Jungles in Paris have partnered up with record label LuckyMe to create a short film, St Remy, “inspired by scientific discovery, the natural world and harmony,” set to a score by Mathieu Thomas, aka Parc en Ciel.
The short is a representation of natural and global beauty, shot in Quebec, Nantucket, Hawaii, Tanzania and Livingstone. Seamlessly edited, you can’t quite tell which part of the world it is set at one time, celebrating “the beauty and earthly transcendence of a primeval time, when the world was literally one mass, the utopian Pangea supercontinent”.
Peter Marsden, co-founder and director in residence at LuckyMe was given the opportunity to dive into the archives of Jungles in Paris, the well respected sibling documentary duo of Darrell and Oliver Hartmen. “We wanted to work towards something that alluded to the idea of nature existing outside of human observation or interaction,” Peter explains. “It’s amazing to take something that already exists successfully in its own right and repurpose it to make something new, it’s essentially collage.”
The project is an ideal representation of Darrell and Oliver’s vision for Jungles in Paris. “We want to make work that engages with the natural world, in its full diversity,” says Darrell. “Our mode is documentary – we don’t fictionalise – but working with the documentary form in a creative way, telling stories about the planet, there seem to be limitless possibilities.”
The footage featured, most of which is shot by Oliver, is a journey of organic and worldly magic. Washing waves are cut to mountainous views, rivers that steam are juxtaposed against the rain falling on the sea so that it glitters. As the film draws to a close, dolphins joyously bounce in front of a boat. You feel like you’re watching David Attenborough’s Planet Earth but it’s cut to a magnificent and contemporary score. “Going through the vast rushes in the archive while listening to the track, there were a few images that felt like moments that fit perfectly with the track,” reflects Peter. “In particular, the shots of the huge clouds of sea spray off the coast of Maui were really beautiful, they mirrored really well with the spray from the Victoria falls in Zambia and worked as a great pivot point in the edit.”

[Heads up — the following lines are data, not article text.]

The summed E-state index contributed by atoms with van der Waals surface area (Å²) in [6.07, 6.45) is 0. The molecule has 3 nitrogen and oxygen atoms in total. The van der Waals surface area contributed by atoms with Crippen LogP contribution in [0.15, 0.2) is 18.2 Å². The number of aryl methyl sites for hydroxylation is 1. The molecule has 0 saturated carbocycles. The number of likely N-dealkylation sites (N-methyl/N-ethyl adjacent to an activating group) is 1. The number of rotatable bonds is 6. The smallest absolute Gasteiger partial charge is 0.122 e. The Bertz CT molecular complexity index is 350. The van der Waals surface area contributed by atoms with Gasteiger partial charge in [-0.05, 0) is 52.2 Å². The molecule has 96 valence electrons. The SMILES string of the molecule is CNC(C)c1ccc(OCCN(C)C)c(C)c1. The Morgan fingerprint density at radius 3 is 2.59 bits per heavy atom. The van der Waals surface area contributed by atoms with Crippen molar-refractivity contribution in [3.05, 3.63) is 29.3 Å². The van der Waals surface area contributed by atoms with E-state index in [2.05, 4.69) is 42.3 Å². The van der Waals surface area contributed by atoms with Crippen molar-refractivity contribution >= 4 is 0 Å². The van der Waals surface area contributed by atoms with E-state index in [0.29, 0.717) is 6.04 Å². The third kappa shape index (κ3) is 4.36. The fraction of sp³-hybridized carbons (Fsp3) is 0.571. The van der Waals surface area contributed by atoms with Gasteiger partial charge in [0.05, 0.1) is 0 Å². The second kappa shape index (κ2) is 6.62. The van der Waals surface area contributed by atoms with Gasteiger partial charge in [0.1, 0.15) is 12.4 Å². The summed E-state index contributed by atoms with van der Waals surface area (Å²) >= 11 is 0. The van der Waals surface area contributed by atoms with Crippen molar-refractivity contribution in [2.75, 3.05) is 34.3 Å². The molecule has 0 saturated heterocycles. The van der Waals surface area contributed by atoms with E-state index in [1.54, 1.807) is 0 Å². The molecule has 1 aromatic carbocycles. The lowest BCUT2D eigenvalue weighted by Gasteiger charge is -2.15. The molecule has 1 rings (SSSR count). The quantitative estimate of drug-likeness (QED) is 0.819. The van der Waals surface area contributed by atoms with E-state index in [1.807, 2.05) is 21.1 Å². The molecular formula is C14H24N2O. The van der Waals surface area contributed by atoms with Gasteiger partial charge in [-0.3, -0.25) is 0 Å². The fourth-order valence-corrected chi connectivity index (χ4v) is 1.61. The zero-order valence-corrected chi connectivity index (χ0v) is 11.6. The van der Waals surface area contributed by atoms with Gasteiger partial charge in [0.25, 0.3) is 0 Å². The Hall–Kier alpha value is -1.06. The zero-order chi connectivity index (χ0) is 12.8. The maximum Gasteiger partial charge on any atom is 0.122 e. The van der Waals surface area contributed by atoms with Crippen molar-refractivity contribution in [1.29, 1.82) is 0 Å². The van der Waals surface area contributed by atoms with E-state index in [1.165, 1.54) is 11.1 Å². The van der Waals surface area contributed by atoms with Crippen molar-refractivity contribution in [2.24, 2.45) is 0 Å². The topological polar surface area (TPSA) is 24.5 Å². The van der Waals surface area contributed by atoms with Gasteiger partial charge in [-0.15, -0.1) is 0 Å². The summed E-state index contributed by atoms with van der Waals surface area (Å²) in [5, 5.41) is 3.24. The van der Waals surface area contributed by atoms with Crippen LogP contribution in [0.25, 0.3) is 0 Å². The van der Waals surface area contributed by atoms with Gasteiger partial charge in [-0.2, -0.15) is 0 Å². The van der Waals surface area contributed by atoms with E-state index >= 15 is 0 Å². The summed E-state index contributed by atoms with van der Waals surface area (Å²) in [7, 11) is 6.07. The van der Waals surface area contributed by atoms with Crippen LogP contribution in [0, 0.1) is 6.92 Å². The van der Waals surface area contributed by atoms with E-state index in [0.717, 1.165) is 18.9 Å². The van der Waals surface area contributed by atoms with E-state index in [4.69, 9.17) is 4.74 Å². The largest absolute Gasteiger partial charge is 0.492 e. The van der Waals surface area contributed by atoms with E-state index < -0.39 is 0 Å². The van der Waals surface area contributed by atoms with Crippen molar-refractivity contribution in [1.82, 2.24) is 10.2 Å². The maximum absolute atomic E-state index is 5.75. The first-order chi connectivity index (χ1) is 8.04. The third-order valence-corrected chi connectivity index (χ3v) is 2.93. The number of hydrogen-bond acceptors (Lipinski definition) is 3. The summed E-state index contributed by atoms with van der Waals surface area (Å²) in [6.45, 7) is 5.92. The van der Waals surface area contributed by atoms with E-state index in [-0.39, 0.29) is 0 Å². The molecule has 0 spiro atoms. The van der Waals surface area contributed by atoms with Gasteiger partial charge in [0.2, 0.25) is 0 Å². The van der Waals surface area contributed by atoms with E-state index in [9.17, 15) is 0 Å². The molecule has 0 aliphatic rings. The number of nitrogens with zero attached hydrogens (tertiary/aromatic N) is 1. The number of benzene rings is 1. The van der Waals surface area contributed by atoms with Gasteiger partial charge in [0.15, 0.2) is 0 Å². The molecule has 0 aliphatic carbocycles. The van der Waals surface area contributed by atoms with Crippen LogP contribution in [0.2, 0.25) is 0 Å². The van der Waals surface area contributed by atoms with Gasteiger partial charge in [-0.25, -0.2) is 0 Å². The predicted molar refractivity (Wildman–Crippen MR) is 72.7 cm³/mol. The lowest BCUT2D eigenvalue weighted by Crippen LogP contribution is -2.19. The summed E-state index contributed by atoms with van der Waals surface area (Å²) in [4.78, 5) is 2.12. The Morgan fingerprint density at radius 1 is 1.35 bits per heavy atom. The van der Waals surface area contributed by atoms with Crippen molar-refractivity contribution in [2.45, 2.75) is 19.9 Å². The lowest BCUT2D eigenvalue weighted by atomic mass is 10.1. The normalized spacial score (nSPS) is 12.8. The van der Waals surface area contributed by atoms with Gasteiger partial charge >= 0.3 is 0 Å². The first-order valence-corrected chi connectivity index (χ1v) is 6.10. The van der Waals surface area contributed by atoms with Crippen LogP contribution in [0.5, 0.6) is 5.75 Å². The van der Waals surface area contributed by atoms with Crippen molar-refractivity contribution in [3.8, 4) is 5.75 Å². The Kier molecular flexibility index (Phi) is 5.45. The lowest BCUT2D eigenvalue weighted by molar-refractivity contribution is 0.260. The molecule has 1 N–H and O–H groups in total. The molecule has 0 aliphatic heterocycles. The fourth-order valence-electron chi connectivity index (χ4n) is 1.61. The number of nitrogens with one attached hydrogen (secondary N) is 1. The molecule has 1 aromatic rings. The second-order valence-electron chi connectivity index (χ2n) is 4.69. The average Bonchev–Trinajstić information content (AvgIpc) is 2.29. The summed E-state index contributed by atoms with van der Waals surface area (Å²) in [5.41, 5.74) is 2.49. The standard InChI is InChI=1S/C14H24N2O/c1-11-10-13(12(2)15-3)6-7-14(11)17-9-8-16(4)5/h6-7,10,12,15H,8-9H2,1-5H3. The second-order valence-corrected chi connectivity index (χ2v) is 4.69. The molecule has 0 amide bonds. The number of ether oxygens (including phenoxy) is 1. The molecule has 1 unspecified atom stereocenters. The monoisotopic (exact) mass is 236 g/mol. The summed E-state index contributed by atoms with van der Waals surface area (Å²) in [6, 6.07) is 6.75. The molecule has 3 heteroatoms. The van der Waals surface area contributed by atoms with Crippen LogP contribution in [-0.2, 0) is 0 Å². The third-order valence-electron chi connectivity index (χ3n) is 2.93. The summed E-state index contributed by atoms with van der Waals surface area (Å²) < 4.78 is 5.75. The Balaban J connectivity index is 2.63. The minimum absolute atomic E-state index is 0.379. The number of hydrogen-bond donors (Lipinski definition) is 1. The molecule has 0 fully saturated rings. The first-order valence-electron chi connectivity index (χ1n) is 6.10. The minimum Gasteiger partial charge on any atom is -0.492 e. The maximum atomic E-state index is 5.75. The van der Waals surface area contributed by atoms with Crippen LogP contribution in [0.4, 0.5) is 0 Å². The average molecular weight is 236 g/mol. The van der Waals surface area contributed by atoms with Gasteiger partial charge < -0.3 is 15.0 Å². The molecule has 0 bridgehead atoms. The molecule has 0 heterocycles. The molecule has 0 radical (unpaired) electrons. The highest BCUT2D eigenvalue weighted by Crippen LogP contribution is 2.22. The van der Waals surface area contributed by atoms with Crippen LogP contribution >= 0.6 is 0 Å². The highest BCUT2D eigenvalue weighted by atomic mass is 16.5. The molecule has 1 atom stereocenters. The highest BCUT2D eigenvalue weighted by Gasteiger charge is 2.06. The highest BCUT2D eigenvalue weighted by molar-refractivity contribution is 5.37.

“The opportunity really found us, not the other way around,” says Darrell on the collaboration. “Left to our own devices, we tend to create fairly firm boundaries around our films. Focusing on one place at a time is one of those boundaries. If LuckyMe hadn’t come around, we may not have ever thought about our footage in quite this way. And had Peter Marsden not edited it as exceptionally as he did, we wouldn’t be as proud of it!”
About the Author
Lucy joined It’s Nice That as an editorial assistant in July 2016 after graduating from Chelsea College of Art. In October 2016 she became a staff writer on the editorial team and in January 2019 was made It’s Nice That’s deputy editor. Feel free to get in contact with Lucy about new and upcoming creative projects or editorial ideas for the site.